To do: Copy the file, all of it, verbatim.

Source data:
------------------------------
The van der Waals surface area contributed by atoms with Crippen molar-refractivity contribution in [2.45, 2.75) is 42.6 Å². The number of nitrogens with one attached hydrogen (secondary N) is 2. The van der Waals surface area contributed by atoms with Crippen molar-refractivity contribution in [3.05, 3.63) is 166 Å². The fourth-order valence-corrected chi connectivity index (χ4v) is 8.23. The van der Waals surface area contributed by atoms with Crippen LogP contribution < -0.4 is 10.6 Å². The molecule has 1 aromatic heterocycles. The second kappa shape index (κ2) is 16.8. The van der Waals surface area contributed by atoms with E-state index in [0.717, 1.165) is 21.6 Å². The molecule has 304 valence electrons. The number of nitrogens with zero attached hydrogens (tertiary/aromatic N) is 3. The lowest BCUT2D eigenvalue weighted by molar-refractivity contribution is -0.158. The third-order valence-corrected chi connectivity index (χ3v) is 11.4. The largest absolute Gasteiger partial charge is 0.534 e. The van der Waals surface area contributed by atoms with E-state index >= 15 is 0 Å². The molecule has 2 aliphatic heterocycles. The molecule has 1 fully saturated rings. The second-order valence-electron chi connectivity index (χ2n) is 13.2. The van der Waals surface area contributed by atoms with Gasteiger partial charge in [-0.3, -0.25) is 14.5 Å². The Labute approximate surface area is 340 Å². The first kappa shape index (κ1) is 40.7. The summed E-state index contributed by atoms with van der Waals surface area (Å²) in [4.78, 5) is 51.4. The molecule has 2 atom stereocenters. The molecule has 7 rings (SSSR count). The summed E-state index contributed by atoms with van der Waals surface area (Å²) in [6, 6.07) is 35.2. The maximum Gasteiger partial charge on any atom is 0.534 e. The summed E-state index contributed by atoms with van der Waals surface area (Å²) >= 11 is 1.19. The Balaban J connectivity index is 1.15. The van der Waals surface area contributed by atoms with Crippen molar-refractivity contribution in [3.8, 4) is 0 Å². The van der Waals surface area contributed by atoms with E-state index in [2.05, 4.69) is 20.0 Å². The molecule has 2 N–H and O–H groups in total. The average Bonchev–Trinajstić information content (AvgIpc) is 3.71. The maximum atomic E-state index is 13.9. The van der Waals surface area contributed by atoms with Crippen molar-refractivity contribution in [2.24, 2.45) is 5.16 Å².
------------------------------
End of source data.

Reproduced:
The van der Waals surface area contributed by atoms with Crippen molar-refractivity contribution in [2.45, 2.75) is 42.6 Å². The number of nitrogens with one attached hydrogen (secondary N) is 2. The van der Waals surface area contributed by atoms with Crippen molar-refractivity contribution in [3.05, 3.63) is 166 Å². The fourth-order valence-corrected chi connectivity index (χ4v) is 8.23. The van der Waals surface area contributed by atoms with Crippen LogP contribution < -0.4 is 10.6 Å². The molecule has 1 aromatic heterocycles. The second kappa shape index (κ2) is 16.8. The van der Waals surface area contributed by atoms with E-state index in [0.717, 1.165) is 21.6 Å². The molecule has 304 valence electrons. The number of nitrogens with zero attached hydrogens (tertiary/aromatic N) is 3. The lowest BCUT2D eigenvalue weighted by molar-refractivity contribution is -0.158. The third-order valence-corrected chi connectivity index (χ3v) is 11.4. The largest absolute Gasteiger partial charge is 0.534 e. The van der Waals surface area contributed by atoms with E-state index >= 15 is 0 Å². The molecule has 2 aliphatic heterocycles. The molecule has 1 fully saturated rings. The second-order valence-electron chi connectivity index (χ2n) is 13.2. The van der Waals surface area contributed by atoms with Gasteiger partial charge in [-0.3, -0.25) is 14.5 Å². The Labute approximate surface area is 340 Å². The first kappa shape index (κ1) is 40.7. The summed E-state index contributed by atoms with van der Waals surface area (Å²) in [4.78, 5) is 51.4. The molecule has 2 atom stereocenters. The molecule has 7 rings (SSSR count). The summed E-state index contributed by atoms with van der Waals surface area (Å²) in [6, 6.07) is 35.2. The maximum Gasteiger partial charge on any atom is 0.534 e. The summed E-state index contributed by atoms with van der Waals surface area (Å²) >= 11 is 1.19. The Balaban J connectivity index is 1.15. The van der Waals surface area contributed by atoms with Crippen molar-refractivity contribution in [3.8, 4) is 0 Å². The van der Waals surface area contributed by atoms with E-state index in [2.05, 4.69) is 20.0 Å². The molecule has 2 N–H and O–H groups in total. The average Bonchev–Trinajstić information content (AvgIpc) is 3.71. The maximum atomic E-state index is 13.9. The van der Waals surface area contributed by atoms with Crippen molar-refractivity contribution in [2.24, 2.45) is 5.16 Å².